I know that my family is not the only one that meets each other less frequently now that there is nothing to stop us than when the Wall was up!
David Kreikmeier, UK

I just happened to watch television on the night of 9 November, as I lived and worked for an American Charter Airline in Berlin. As I watched what was being televised, I decided that along with my daughter who happened to be visiting me at the time, we should go there to see what was happening.

When we got there, with the help of other people, we were able to climb up on to the wall and watch Vopos (Volks Polizei) standing about 10 yards apart being engaged in dialog by some intellectuals on the wall.

Suddenly, there was some enormous sound, which turned out to be some construction labourers hammering at the wall with some heavy equipment, which I could not see.

Being afraid at what the reaction might be from the East German army, we decided to get down and return home and watch the proceedings from the television.
Michael Nicholson, USA

I was living in Germany on the day the wall came down and well remember talking to my German neighbour.

With tears streaming down his face he kept saying in English and German: "I never thought I would live to see this."
Malcolm Harrison, Canada

The TRUTH is out there...........

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Have a great day Paul, all the best on your Birthday! Bilko

Law and justice are not always the same. When they aren't, destroying the law may be the first step toward changing it. :D

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Hope you`ve had a great day Paul  


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A big thank you from Paul & all the team


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Why are some police more corrupt than others?, June 26, 2004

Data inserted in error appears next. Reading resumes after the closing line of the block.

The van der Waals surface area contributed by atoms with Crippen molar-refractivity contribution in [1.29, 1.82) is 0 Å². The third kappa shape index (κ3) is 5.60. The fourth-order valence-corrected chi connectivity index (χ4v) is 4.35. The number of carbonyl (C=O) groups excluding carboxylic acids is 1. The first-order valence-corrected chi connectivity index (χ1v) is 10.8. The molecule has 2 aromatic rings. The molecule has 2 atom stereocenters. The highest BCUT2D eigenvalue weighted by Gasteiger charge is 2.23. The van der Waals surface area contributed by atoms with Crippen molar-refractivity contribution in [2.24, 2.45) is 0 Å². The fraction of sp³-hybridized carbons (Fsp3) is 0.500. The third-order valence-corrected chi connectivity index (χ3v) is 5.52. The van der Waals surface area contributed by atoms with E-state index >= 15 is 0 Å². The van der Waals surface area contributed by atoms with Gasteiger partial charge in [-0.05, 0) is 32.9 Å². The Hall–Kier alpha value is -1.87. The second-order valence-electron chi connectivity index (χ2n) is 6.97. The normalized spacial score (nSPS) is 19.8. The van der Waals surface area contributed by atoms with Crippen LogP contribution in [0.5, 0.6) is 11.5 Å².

Reviewer: Paul J Ferris (GLASGOW,SCOTLAND.) - See all my reviews
Since the early part in this book outlines the police position as being corrupt,bent,call it what you want I believe that not all of them are.However why have STRATHCLYDE POLICE not acted to counter these serious allegations by taking a civil-litigation out on anyone since the book was published? could it be the case that they are not just allegations but are matters of FACT? come on STRATHCLYDE POLICE is your silence so obvious we know you must have something to hide?The public have a right to know,and you have a reputation to defend or have you?


Hi Y'all, Found this on

Well Wadda Ya Know?

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Cheers TONY as you wont read that on the .co.UK site as its too close to the mark


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Reply with quote  #278 

All the very best for tomorrow and for all who will be attending the event.


From ALL the TEAM @




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Cheers A2 im sure everyone`s looking forward to the event


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Yup looking foward to it admin2. see you all there no doubt. Bilko

Law and justice are not always the same. When they aren't, destroying the law may be the first step toward changing it. :D

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Bilko I must have missed you by seconds mate as I was watching the news item you included and for a few seconds more you would have seen me.....OK your a star now......I was the big fella in the suit with a (natural) tan .....honest